The weather? A distaste for heavy stocking of low-margin lines? Or an ‘anorexic’ obsession with an efficient supply chain?

In an age of sophisticated statistical modelling and easy access to detailed sales data, it should be easier than ever to forecast demand accurately. Yet this Easter many last-minute shoppers hunting for Easter eggs found shelves bare.

Consumers reported searching in vain for Easter eggs, in one case in as many as half a dozen major retailers within one local area. An Easter egg hunt in Lincolnshire even had to be cut short after local shops ran dry.

So what went wrong and were the causes unique to Easter eggs or symptomatic of wider industry problems?

Apologising to customers for the short supply of Easter eggs at some stores, Sainsbury’s said “more people than usual” had bought them this year.

The cold weather was partly to blame. Unlike last year when exceptionally hot weather dampened the demand for Easter eggs, the bitterly cold weather this year encouraged people into stores to stock up on chocolate.

“The weather would have had an impact,” says Tim Morris, Europe MD of business weather intelligence experts Planalytics. “When it’s inclement, demand for comfort foods like chocolate increases.”

The weather’s influence on chocolate sales is frequently acknowledged. Thorntons has made a habit of blaming poor sales on the weather in recent years. But few organisations make an effort to study or quantify the weather’s impact on sales outside a few strongly correlated categories such as ice cream, alcohol and cold remedies.

Empty shelves

Sainsbury’s: Shoppers reported no eggs two days before Easter the seasonal aisle was turned over to gardening.

Asda: It reported selling out of its £1 eggs and suffering “availability issues” in some stores on Easter Saturday.

Cadbury: A shopper said on Facebook that supermarkets had loads the day after Boxing Day, but none Easter weekend.

Tesco: It ran an in-store Easter egg hunt offering a free Malteser Bunny to winners, but many reported that stores had run out of prizes.

In the case of chocolate - and a number of other categories - retailers and suppliers simply focus on past sales when forecasting demand. Despite being based on sophisticated computer modelling, and taking into account sales trends over a two or three-year period, these ‘time series projections’ methods have obvious limitations.

“Sometimes it is inadequate to look only at what has happened in the past,” says Douglas Green, director of Forecast Solutions. “It is important to consider causal factors such as pricing and the weather, but use of such analysis remains patchy.”

British weather is notoriously difficult to predict, even two or three days ahead, so looking to the Met Office to plan for future demand is unlikely to bring much joy. What weather analysis can do is help companies better understand their underlying sales.

Considering the weather’s impact can improve demand forecasts by 4% to 8%, claims Morris.

Stock management

Even small sounding improvements in forecasting are important, because retailers want to minimise stock levels in order to improve efficiency and cut waste.

Indeed, retailers are increasingly willing to risk poorer availability. And the problem is not unique to Easter eggs - it is an industry-wide trend.

“What may be limiting availability is the drive to be lean and efficient, which can tend towards the anorexic. Often there is simply not enough stock in the system,” says Green.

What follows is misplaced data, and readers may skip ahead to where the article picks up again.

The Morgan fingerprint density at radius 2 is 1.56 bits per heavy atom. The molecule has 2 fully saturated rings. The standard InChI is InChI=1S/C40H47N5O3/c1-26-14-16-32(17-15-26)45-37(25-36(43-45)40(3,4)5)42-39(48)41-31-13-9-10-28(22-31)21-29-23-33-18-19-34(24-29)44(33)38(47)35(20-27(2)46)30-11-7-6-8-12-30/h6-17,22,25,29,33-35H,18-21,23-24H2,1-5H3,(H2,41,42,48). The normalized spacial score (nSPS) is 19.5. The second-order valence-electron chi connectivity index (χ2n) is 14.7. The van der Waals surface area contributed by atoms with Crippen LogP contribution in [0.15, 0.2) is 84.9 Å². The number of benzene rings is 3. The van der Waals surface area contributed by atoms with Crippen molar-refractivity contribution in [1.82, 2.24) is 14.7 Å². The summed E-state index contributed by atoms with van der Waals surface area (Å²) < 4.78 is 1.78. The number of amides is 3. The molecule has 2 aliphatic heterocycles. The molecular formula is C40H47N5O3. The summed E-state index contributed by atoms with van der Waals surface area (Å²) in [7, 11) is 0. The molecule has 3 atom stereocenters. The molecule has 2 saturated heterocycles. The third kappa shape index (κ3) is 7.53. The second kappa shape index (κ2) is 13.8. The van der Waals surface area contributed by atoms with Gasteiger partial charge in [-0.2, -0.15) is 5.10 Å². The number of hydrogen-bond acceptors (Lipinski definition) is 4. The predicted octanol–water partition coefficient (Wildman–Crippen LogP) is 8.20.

The supermarkets’ record on availability is slipping, falling from 97.1% in 2008 to 95.2% in 2012, according to our monitoring in The Grocer 33.

However, the problem is particularly acute for Easter eggs because of the changing economics of the category, with margins on Easter eggs significantly lower than they were 10-15 years ago - which means that holding enough stock to ensure availability is riskier than it used to be.

The potential gain in extra sales is outweighed by the potential cost of being lumbered with excess stock that would be difficult to shift. “It comes down to the economics and the size of the risk - carrying extra stock is no longer worth the pay off,” says one supplier.

As a result, supermarkets are increasingly prepared to run out of Easter egg stock just before closing time on Easter Saturday - even though that means risking bare shelves if forecasts are slightly off, he adds.

Fewer lines, easier forecasting

Over the years, the industry has adapted to the vagaries of Easter egg demand by reducing the range of Easter eggs produced - because it is easier to forecast demand accurately for a more limited number of products.

This year, the early Easter may have also discouraged some chains from stocking up adequately because it fell close to the year-end for a number of retailers, including Tesco and Sainsbury’s.

“Any company would want to ensure that stock is at a minimum - we normally see reductions in orders as retailers lead up to year-end and restock afterwards,” says another supplier.

So what can be done to reverse the downward trend in availability? There is still a lot that could be done to improve forecasting. As well as paying more attention to the impact of factors such as the weather and promotions, more collaboration between retailers and suppliers would help, adds Green.

“Use of systems such as the Collaborative Planning Forecasting and Replenishment concept developed by Wal-Mart [and others] in the mid-1990s remains low. Suppliers are still reluctant to base plans on sales figures supplied by retailers, and instead work on the basis of retailer buying behaviour,” he says. Suppliers still fear retailers are over-egging forecasts to make sure stock is available.

It’s hardly an ideal situation. Until supermarkets can make any money on Easter eggs, stock level tolerances, like margins, will be wafer thin. And consumers may have to go on their egg hunts earlier.